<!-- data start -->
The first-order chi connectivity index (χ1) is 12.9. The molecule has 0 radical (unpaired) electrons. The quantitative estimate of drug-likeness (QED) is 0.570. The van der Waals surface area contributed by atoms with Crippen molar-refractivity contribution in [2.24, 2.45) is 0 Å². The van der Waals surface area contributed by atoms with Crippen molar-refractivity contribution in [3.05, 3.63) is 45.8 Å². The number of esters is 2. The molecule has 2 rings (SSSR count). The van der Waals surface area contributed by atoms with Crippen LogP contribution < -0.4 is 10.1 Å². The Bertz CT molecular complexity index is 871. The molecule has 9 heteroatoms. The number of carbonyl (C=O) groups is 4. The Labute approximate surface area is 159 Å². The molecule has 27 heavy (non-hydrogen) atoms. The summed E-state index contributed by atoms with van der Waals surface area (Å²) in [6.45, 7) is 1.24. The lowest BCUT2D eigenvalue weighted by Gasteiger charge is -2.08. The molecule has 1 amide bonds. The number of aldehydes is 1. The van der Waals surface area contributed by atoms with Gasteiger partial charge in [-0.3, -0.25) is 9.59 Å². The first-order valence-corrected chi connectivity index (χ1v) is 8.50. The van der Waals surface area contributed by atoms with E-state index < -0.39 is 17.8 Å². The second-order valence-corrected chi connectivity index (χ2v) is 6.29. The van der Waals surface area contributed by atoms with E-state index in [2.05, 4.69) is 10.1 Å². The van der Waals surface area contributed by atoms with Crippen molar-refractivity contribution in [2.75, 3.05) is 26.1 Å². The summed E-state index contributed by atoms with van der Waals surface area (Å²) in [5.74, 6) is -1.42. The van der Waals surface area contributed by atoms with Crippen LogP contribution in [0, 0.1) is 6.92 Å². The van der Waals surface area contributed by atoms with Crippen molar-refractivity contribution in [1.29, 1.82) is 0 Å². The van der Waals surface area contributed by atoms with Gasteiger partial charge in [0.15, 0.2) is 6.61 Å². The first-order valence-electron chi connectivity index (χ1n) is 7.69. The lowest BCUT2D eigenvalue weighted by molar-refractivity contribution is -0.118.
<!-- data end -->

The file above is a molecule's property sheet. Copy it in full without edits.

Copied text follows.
The first-order chi connectivity index (χ1) is 12.9. The molecule has 0 radical (unpaired) electrons. The quantitative estimate of drug-likeness (QED) is 0.570. The van der Waals surface area contributed by atoms with Crippen molar-refractivity contribution in [2.24, 2.45) is 0 Å². The van der Waals surface area contributed by atoms with Crippen molar-refractivity contribution in [3.05, 3.63) is 45.8 Å². The number of esters is 2. The molecule has 2 rings (SSSR count). The van der Waals surface area contributed by atoms with Crippen LogP contribution < -0.4 is 10.1 Å². The Bertz CT molecular complexity index is 871. The molecule has 9 heteroatoms. The number of carbonyl (C=O) groups is 4. The Labute approximate surface area is 159 Å². The molecule has 27 heavy (non-hydrogen) atoms. The summed E-state index contributed by atoms with van der Waals surface area (Å²) in [6.45, 7) is 1.24. The lowest BCUT2D eigenvalue weighted by Gasteiger charge is -2.08. The molecule has 1 amide bonds. The number of aldehydes is 1. The van der Waals surface area contributed by atoms with Gasteiger partial charge in [-0.3, -0.25) is 9.59 Å². The first-order valence-corrected chi connectivity index (χ1v) is 8.50. The van der Waals surface area contributed by atoms with E-state index < -0.39 is 17.8 Å². The second-order valence-corrected chi connectivity index (χ2v) is 6.29. The van der Waals surface area contributed by atoms with E-state index in [2.05, 4.69) is 10.1 Å². The van der Waals surface area contributed by atoms with Crippen molar-refractivity contribution in [2.75, 3.05) is 26.1 Å². The summed E-state index contributed by atoms with van der Waals surface area (Å²) in [5.74, 6) is -1.42. The van der Waals surface area contributed by atoms with Crippen LogP contribution in [0, 0.1) is 6.92 Å². The van der Waals surface area contributed by atoms with Crippen molar-refractivity contribution in [1.29, 1.82) is 0 Å². The van der Waals surface area contributed by atoms with Gasteiger partial charge in [0.15, 0.2) is 6.61 Å². The first-order valence-electron chi connectivity index (χ1n) is 7.69. The lowest BCUT2D eigenvalue weighted by molar-refractivity contribution is -0.118.